Film Review & Trailer: Spider-Man Homecoming

Frances Winston really liked this rendition of the Spiderman series, with great performances all round

Directed by: Jon Watts – Starring: Tom Holland, Michael Keaton, Jon Favreau, Zendaya, Donald Glover, Tyne Daly, Marisa Tomei, Robert Downey Jr.

After two Spider-Man origin franchises in quick succession (2202, 2004, 2007 with Tobey Maguire in the titular role, and 2012 and 2014 offerings with Andrew Garfield taking on the leading man duties) this may feel like a bit of overkill, but having already been introduced to Tom Holland’s webslinger in Avenger’s Civil War, we already know that he brings a wit and a spark to the role that should make this at least watchable.

If you didn’t see that movie, don’t panic. Although Iron Man (yep the RDJ himself makes an appearance) popping up from time to time might seem confusing, there is enough exposition to explain the context without boring the audience members, who are up to speed with the MCU (that’s the Marvel Comics Universe if you’re not in the know).

Rather than take us through the whole Peter Parker getting bitten by a radioactive spider story again (because let’s face it, there aren’t many people in the western world who don’t know that tale, even if they are not a fan of comic books) this picks up after Peter has been ‘adopted’ by Tony Stark, aka Iron Man, who decides he is his mentor.

But Peter is struggling to contain his excitement about his powers, while also juggling the demands of puberty, and isn’t ready to be reigned in by a self-confessed billionaire, philanthropist, playboy. It doesn’t help that Tony sees him very much as the kid he is, so when he uncovers a big weapons scandal, he can’t get anyone to listen, and is forced to take matters into his own hands, much to Tony’s chagrin,.

Throw in a fantastic turn from former Batman, Michael Keaton, as a baddie, and hilarious cameos from Chris Evans as Captain America in infomercials for high school kids, and you have all the ingredients for a fun-fuelled romp that is a notch above many superhero blockbusters.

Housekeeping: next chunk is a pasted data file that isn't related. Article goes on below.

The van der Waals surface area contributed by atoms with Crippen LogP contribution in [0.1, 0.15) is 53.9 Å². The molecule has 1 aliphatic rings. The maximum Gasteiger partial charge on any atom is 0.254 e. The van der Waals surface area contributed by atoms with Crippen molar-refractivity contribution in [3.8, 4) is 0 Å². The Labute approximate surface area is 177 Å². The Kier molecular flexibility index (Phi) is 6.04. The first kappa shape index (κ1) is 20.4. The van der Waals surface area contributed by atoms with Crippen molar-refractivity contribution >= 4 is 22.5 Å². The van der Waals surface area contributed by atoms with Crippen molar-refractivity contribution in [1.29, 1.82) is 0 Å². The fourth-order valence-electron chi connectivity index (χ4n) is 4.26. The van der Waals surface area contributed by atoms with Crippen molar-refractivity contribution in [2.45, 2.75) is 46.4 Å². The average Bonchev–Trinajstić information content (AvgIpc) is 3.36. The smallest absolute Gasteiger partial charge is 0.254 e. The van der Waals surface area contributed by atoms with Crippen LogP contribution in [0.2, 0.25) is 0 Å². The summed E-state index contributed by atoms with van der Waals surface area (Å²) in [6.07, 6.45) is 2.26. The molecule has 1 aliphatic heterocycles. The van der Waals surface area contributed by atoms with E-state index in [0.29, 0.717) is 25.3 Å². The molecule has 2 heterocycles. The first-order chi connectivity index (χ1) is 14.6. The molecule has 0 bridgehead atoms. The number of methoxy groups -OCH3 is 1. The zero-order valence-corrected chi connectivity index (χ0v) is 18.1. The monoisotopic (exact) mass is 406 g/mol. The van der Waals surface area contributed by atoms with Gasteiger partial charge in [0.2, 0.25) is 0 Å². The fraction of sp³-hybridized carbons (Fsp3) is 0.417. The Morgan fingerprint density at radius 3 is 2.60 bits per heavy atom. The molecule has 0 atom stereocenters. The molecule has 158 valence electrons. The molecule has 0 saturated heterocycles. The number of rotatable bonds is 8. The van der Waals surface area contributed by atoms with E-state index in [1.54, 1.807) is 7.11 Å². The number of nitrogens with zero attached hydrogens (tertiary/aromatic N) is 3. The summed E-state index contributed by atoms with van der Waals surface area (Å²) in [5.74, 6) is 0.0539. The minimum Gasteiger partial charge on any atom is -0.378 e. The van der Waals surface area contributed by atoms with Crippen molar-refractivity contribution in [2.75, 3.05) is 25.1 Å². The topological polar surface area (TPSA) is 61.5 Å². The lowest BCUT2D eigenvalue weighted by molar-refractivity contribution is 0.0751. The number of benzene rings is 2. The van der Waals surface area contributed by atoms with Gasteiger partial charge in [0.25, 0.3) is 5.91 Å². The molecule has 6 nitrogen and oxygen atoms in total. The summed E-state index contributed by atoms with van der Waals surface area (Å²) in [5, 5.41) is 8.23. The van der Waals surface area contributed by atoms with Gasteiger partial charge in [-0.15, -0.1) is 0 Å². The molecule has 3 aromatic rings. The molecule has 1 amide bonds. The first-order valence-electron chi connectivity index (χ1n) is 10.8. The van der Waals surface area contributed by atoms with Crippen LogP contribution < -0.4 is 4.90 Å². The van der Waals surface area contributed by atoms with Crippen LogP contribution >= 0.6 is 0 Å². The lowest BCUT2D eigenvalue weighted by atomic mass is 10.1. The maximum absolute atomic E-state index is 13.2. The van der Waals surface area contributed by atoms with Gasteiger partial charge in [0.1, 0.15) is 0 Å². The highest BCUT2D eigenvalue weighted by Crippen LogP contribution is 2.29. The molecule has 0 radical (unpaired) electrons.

Holland is great in the role – he was born to play it. RDJ is fantastic as always as Stark/Iron Man, and the two bounce off each other so well it’s as if they have known each other all their lives.

All the supporting cast are great, and take full advantage of a very witty script that has a lot of heart, and focuses on character-development rather than action. After an initial outing, which is pretty much a recap of Civil War, it is quite a while before we see Spidey in action-proper again. Instead, the story explores the realities of being a teenager, and feeling ready for the big bad world, while struggling with the realities of school and your day-to-day life.

Mind you, when there are action-scenes, they are spectacular as you would expect. They are truly magnificent, and a luxury that this movie could afford, given its massive budget. Which is why it is impressive that they don’t hinge the movie on those scenes, because the temptation was surely there. Rather, they pace them out well, and they are structured beautifully, and fit in with the story marvellously. As Spidey discovers the full extent of his powers, his set-pieces get bigger. All in all, it feels like a perfect build.

Forget everything you think you know about Spider-Man. This movie restores his youthful swagger and bravado, that has been somewhat missing in the previous incarnations. It will strike a chord with every single person who has suffered through those awkward teenage years, and is almost like a cross between one of the John Hughes 80s teen angst movies, and a super hero epic.

Funny, engaging, thrilling, and moving, this really does have something for everybody.

In Cinemas Now!

 

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The new LGBT magazine; available online, for download and on podcast. It's time for another view.
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